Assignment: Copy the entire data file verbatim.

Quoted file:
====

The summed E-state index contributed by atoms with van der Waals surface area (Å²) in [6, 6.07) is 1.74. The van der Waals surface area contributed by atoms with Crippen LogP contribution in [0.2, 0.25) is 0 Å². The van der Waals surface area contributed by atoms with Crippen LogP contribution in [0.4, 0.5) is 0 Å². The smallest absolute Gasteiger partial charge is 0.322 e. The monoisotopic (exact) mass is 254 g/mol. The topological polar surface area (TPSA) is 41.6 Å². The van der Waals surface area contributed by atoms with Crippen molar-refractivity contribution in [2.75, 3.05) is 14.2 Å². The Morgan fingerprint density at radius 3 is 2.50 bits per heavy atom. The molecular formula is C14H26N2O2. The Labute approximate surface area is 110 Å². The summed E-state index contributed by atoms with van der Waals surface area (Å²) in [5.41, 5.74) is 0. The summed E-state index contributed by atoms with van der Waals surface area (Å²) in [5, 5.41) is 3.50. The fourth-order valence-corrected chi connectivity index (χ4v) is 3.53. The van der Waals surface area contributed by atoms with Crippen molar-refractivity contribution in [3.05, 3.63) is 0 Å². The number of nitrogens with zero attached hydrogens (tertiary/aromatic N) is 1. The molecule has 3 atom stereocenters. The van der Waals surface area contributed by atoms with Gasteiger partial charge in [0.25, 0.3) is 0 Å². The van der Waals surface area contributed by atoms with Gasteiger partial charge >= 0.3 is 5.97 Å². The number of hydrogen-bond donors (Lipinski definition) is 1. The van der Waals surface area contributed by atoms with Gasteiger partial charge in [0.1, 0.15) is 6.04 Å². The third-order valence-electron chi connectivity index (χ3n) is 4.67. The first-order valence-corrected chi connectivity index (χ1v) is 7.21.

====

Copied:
The summed E-state index contributed by atoms with van der Waals surface area (Å²) in [6, 6.07) is 1.74. The van der Waals surface area contributed by atoms with Crippen LogP contribution in [0.2, 0.25) is 0 Å². The van der Waals surface area contributed by atoms with Crippen LogP contribution in [0.4, 0.5) is 0 Å². The smallest absolute Gasteiger partial charge is 0.322 e. The monoisotopic (exact) mass is 254 g/mol. The topological polar surface area (TPSA) is 41.6 Å². The van der Waals surface area contributed by atoms with Crippen molar-refractivity contribution in [2.75, 3.05) is 14.2 Å². The Morgan fingerprint density at radius 3 is 2.50 bits per heavy atom. The molecular formula is C14H26N2O2. The Labute approximate surface area is 110 Å². The summed E-state index contributed by atoms with van der Waals surface area (Å²) in [5.41, 5.74) is 0. The summed E-state index contributed by atoms with van der Waals surface area (Å²) in [5, 5.41) is 3.50. The fourth-order valence-corrected chi connectivity index (χ4v) is 3.53. The van der Waals surface area contributed by atoms with Crippen molar-refractivity contribution in [3.05, 3.63) is 0 Å². The number of nitrogens with zero attached hydrogens (tertiary/aromatic N) is 1. The molecule has 3 atom stereocenters. The van der Waals surface area contributed by atoms with Gasteiger partial charge in [0.25, 0.3) is 0 Å². The van der Waals surface area contributed by atoms with Gasteiger partial charge >= 0.3 is 5.97 Å². The number of hydrogen-bond donors (Lipinski definition) is 1. The van der Waals surface area contributed by atoms with Gasteiger partial charge in [0.1, 0.15) is 6.04 Å². The third-order valence-electron chi connectivity index (χ3n) is 4.67. The first-order valence-corrected chi connectivity index (χ1v) is 7.21.